A consultant uses overlaid scan data to advise a surgeon in a remote operating theatre. The virtual and physical scenes intersect, and physical tools and objects can be used in the virtual world.
Unlike AR, the creators of Mirrorworlds can choose how much they bring into their experiences. Mirrorworlds aren’t additive, they’re transformative. Click To TweetWe may also need to consider what an application is. Should we continue combining virtual tools, environments, and objects together into isolated worlds? Or should we allow users to bring tools and objects with them between worlds? Should we combine tools made by different developers?
We are being faced with what feels like limitless possibility, but over time rules and standards will emerge. A shared set of principles that start to feel intuitive, maybe even inevitable. Some of these rules might be migrated from mobile/desktop. Some might be drawn from the physical world. And some might be entirely new, native to the medium of immersive media. Conversely, these new limitations will allow more to happen. The structure of rules and conventions will act like a scaffold, allowing us to reach further in our colonisation of virtual space.
But we must be careful that our structure is built on the right principles. As with pioneering any new territory, the opportunities for exploitation are rife, and there are many interested parties with different priorities. Should we be locked into a single ecosystem? Do we have to sacrifice privacy for convenience? Can we turn consumers of these experiences into producers? How can we elevate people without compromising them?
AR and VR are often presented to the public as separate, even competing technologies. Ultimately though, devices will be able to span the entire continuum, from AR to VR and all of the rich shades of reality in between. In this future, we will be constantly moving between worlds, shifting between perspectives, changing the rules of reality to suit our purposes. We will be able to fluidly and intuitively navigate, build and modify our environments, creating spaces where physically present people and objects intersect seamlessly with their virtual counterparts. We will look back on the current era and try to remember what it was like being trapped in one place, in one body, obsessed with devices and squinting at our tiny screens.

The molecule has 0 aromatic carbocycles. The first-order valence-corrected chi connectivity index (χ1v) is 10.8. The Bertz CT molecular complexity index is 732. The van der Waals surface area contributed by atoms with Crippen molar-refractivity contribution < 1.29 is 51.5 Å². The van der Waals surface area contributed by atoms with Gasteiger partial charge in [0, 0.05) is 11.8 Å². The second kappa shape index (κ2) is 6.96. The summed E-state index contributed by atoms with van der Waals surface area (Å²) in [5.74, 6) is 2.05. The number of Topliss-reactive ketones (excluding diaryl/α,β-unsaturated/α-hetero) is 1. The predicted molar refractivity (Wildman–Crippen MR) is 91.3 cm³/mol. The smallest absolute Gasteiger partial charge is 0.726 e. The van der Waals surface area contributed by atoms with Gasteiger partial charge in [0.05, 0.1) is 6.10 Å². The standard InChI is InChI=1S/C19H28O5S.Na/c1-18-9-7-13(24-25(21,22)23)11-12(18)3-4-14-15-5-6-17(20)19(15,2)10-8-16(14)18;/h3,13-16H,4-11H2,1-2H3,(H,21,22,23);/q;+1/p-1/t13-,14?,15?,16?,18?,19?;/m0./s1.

AR and VR are often presented to the public as separate, even competing technologies. Ultimately though, devices will be able to span the entire continuum. Click To TweetThis future is closer than you might think. It’s largely possible on today’s hardware, and now the limitations are less about technical constraints, and more in our ability to conceptualise, structure and prioritise the aspects of the world we want to build. That’s the brief we’ve been working on at Leap Motion Design Research. As we continue to build this framework, we’ll be exploring all facets of virtuality, from its materials to its grammar and spatial logic. We are working to carve out a robust, believable and honest vision of a world elevated by technology, with people (and their hands) at the centre.
* David Gelernter explored the connection between the virtual and physical world in his seminal book from 1993, also called ‘Mirror Worlds’. Our use of the term is distinct from Gelernter’s, but shares some interesting parallels.